Interview with Kasia Sala, Research Technician (Life Sciences)

Why did you apply for professional registration?

I joined the Institute of Biomedical Sciences (IBMS) in 2014 as I was looking for an institution which could provide their members with the guidance and tools to develop expertise and knowledge. I found all the information required to become a Registered Science Technician (RSciTech) on the IBMS website and I knew instantly I wanted to become an RSciTech. I believe that being registered with a professional body is a great opportunity for technicians, as we can be nationally recognised by colleagues and it can help us to advance in our careers.  

How did you find the process?

I was pleasantly surprised by the ease and speed of the registration procedure and by the assistance I was given during this process. Completing the application form was straightforward and it didn’t take me much time to put together the evidence of Continuous Professional Development (CPD). This process also helped me realise how much I have learnt so far and has greatly increased my confidence.

What do you see as the benefits of professional registration?

RSciTech registration encourages me to develop my skills further across several areas. I am determined to continue my professional development, extend my knowledge and experience as this allows me to commit and deliver the highest standards of work. Being a member of the Science Council gives me visibility within the scientific community and links me to a network of professional experts in various scientific disciplines.

What advice would you give to technicians who are considering becoming registered?

I strongly recommend professional registration to anyone who wants their qualifications and experience to be recognised and acknowledged.

Interview with Yu Liu RSci, Research Technician (Bioengineering)

When were you introduced to professional registration?

I was introduced to professional registration with the Science Council when I took part in a Technicians' Network event at the College in 2016. The event was well organised and quite a few scientific organisations were there to showcase the different categories of professional registrations available from them. I was interested in registration with the Institute of Science and Technology (IST) because I work in the Department of Bioengineering, a perfect place for combining science and technology. I described my education and work experience to the representative from the IST and she advised me to apply for ‘Registered Scientist (RSci)’.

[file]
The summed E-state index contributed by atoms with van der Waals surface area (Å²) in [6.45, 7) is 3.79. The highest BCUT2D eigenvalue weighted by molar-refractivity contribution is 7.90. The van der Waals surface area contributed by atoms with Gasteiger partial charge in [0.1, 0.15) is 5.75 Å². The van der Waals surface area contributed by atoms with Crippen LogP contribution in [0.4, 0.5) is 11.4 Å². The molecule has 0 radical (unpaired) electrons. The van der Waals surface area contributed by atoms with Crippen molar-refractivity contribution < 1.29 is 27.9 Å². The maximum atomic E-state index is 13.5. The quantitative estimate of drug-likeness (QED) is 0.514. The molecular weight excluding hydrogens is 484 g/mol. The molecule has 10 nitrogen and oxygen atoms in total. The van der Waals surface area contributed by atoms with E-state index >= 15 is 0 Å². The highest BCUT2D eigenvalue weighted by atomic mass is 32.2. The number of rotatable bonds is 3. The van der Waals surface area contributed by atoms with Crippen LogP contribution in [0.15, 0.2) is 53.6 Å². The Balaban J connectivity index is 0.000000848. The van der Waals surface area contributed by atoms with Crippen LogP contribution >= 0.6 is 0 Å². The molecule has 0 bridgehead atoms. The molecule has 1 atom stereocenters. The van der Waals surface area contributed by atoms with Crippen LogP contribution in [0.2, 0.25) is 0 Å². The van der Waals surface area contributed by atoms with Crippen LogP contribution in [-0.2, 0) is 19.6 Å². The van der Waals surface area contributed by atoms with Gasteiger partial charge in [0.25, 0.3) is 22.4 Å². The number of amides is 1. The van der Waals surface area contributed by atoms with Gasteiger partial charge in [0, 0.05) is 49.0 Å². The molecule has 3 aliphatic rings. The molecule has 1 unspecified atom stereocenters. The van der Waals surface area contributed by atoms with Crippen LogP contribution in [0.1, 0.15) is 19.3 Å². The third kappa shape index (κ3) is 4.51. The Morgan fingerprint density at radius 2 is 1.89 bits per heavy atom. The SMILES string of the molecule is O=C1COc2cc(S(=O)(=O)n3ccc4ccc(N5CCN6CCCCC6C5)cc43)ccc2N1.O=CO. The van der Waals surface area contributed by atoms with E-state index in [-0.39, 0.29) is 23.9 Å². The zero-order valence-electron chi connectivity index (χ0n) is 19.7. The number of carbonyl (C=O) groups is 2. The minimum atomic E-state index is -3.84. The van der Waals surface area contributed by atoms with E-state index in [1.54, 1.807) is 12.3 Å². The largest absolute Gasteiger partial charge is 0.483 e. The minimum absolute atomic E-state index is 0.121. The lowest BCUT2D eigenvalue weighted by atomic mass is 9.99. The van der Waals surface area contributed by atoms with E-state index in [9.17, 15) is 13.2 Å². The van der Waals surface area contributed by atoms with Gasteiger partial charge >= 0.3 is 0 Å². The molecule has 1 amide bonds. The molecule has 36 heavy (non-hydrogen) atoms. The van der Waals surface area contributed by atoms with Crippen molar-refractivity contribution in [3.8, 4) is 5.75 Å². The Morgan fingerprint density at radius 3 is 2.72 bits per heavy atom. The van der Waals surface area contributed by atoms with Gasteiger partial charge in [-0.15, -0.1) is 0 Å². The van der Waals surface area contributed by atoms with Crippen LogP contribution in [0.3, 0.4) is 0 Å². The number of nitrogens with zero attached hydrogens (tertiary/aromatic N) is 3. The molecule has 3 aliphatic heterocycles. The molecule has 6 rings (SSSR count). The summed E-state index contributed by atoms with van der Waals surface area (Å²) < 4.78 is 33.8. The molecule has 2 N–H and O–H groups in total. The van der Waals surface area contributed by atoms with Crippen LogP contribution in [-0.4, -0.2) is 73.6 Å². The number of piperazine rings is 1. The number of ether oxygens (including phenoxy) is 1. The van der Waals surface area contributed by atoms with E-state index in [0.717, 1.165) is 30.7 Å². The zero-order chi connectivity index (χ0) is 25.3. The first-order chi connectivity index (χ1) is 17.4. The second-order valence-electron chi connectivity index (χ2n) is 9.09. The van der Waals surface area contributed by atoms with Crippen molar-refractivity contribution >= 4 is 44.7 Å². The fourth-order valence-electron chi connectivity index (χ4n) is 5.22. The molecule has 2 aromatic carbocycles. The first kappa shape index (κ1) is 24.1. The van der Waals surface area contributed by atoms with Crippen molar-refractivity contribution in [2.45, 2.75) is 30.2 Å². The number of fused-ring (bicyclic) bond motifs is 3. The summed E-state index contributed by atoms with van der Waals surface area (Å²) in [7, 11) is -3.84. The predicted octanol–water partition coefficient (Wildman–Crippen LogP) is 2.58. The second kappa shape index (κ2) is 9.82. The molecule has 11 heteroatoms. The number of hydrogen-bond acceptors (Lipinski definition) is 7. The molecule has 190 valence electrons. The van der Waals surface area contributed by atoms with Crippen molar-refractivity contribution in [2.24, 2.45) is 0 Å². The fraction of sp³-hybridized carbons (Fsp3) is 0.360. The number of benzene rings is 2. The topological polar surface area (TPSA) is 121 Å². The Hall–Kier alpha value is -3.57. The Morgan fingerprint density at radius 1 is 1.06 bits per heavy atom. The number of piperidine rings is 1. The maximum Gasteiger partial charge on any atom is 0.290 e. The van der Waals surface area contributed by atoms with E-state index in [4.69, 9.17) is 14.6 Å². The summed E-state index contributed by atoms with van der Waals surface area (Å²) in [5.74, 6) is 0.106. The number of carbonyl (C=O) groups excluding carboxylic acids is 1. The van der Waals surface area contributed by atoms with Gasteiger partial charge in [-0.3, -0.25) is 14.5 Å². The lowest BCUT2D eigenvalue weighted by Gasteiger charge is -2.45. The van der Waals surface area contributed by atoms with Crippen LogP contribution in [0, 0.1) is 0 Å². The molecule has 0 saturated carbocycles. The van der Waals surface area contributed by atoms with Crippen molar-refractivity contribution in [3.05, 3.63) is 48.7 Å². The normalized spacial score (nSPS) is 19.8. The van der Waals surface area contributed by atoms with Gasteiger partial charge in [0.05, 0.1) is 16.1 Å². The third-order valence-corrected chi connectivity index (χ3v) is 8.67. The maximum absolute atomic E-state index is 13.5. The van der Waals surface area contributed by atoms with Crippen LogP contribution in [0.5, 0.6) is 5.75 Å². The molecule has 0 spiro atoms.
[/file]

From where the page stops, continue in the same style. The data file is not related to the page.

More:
How did you find the process?

The registration process was very straight forward. Firstly, I had to become a paid member of the IST, which just involved filling in a membership application form, which was simple to complete. Secondly, I was required to submit a few documents necessary for applying to become RSci. The most important document was a competency assessment form, which asked me to provide written evidence about my skills in various areas from communication to problem solving. The competence report was long, and it took a while to give all the information required. However, I enjoyed it because I learnt a lot about myself by reflecting on my skills, work experience and personality. I also identified the different career paths which I could try in the future, which was truly exciting. One month after my first submission to the IST, I received feedbacks from two assessors. Luckily, they only requested more details in two areas of my competency, which was not difficult to do at all. I resubmitted the competence report and a couple of weeks later I became a Registered Scientist, which allows me to use the letters RSci after my name! It’s great that the College provides support by covering the cost of membership and registration, which demonstrates its commitment to continuing professional development and career progression – my department manager (Mr. Kenneth Keating) was very supportive in making this happen for me.

What advice would you give to technicians who are considering becoming registered?

The downside to the registration process is that it only lasts for a year. To continue as a registered scientist, I need to achieve what I had planned in the previous year. However, this was a motivation for me to work hard and keep learning. For this reason, I am confident that I will be happier due to the new skills and techniques which I will gain from this continuous self-improvement process. Therefore, I recommend every Imperial technician to apply for RSci or equivalent professional qualification. Be proud of yourself and your abilities! You can do it!